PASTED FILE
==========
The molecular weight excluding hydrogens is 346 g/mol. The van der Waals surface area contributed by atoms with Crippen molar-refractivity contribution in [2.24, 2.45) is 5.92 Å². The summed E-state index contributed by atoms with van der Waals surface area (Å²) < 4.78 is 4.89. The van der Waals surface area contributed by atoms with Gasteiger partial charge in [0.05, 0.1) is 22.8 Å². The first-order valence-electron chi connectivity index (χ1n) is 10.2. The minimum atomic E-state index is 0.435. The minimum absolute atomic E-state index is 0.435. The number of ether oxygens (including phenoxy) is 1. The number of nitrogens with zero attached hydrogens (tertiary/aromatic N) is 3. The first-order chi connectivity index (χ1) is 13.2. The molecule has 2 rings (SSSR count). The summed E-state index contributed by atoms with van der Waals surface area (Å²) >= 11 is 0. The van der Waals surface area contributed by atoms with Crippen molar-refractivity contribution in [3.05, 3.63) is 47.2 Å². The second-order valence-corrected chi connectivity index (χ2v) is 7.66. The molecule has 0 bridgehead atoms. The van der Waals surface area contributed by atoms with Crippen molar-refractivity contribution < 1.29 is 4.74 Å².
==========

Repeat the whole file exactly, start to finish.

The molecular weight excluding hydrogens is 346 g/mol. The van der Waals surface area contributed by atoms with Crippen molar-refractivity contribution in [2.24, 2.45) is 5.92 Å². The summed E-state index contributed by atoms with van der Waals surface area (Å²) < 4.78 is 4.89. The van der Waals surface area contributed by atoms with Gasteiger partial charge in [0.05, 0.1) is 22.8 Å². The first-order valence-electron chi connectivity index (χ1n) is 10.2. The minimum atomic E-state index is 0.435. The minimum absolute atomic E-state index is 0.435. The number of ether oxygens (including phenoxy) is 1. The number of nitrogens with zero attached hydrogens (tertiary/aromatic N) is 3. The first-order chi connectivity index (χ1) is 13.2. The molecule has 2 rings (SSSR count). The summed E-state index contributed by atoms with van der Waals surface area (Å²) >= 11 is 0. The van der Waals surface area contributed by atoms with Crippen molar-refractivity contribution in [3.05, 3.63) is 47.2 Å². The second-order valence-corrected chi connectivity index (χ2v) is 7.66. The molecule has 0 bridgehead atoms. The van der Waals surface area contributed by atoms with Crippen molar-refractivity contribution < 1.29 is 4.74 Å².